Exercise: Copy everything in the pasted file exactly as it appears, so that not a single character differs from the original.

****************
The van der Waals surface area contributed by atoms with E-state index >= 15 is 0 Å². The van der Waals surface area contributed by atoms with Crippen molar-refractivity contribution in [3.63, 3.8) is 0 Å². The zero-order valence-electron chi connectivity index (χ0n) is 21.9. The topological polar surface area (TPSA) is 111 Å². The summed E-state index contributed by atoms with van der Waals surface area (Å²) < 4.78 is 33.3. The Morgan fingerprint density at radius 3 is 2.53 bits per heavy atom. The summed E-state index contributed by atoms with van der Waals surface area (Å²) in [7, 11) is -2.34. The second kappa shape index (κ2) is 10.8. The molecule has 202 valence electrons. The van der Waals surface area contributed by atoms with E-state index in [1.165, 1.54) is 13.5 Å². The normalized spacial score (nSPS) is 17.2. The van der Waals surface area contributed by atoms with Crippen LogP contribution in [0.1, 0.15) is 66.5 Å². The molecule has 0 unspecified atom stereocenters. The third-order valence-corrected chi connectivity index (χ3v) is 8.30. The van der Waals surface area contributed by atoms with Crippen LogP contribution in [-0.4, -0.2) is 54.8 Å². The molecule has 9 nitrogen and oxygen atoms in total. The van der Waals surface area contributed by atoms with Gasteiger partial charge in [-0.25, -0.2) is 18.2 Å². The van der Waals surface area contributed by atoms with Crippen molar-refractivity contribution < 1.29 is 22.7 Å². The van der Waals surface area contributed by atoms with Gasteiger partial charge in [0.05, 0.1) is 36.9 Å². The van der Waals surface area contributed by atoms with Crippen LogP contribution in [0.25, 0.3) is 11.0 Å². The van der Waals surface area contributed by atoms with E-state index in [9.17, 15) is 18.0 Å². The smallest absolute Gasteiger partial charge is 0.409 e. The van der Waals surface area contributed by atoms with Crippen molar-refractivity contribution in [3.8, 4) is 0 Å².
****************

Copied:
The van der Waals surface area contributed by atoms with E-state index >= 15 is 0 Å². The van der Waals surface area contributed by atoms with Crippen molar-refractivity contribution in [3.63, 3.8) is 0 Å². The zero-order valence-electron chi connectivity index (χ0n) is 21.9. The topological polar surface area (TPSA) is 111 Å². The summed E-state index contributed by atoms with van der Waals surface area (Å²) < 4.78 is 33.3. The Morgan fingerprint density at radius 3 is 2.53 bits per heavy atom. The summed E-state index contributed by atoms with van der Waals surface area (Å²) in [7, 11) is -2.34. The second kappa shape index (κ2) is 10.8. The molecule has 202 valence electrons. The van der Waals surface area contributed by atoms with E-state index in [1.165, 1.54) is 13.5 Å². The normalized spacial score (nSPS) is 17.2. The van der Waals surface area contributed by atoms with Crippen LogP contribution in [0.1, 0.15) is 66.5 Å². The molecule has 0 unspecified atom stereocenters. The third-order valence-corrected chi connectivity index (χ3v) is 8.30. The van der Waals surface area contributed by atoms with Crippen LogP contribution in [-0.4, -0.2) is 54.8 Å². The molecule has 9 nitrogen and oxygen atoms in total. The van der Waals surface area contributed by atoms with Gasteiger partial charge in [-0.25, -0.2) is 18.2 Å². The van der Waals surface area contributed by atoms with Crippen molar-refractivity contribution < 1.29 is 22.7 Å². The van der Waals surface area contributed by atoms with Gasteiger partial charge in [0.05, 0.1) is 36.9 Å². The van der Waals surface area contributed by atoms with Crippen LogP contribution in [0.25, 0.3) is 11.0 Å². The van der Waals surface area contributed by atoms with E-state index in [9.17, 15) is 18.0 Å². The smallest absolute Gasteiger partial charge is 0.409 e. The van der Waals surface area contributed by atoms with Crippen molar-refractivity contribution in [3.8, 4) is 0 Å².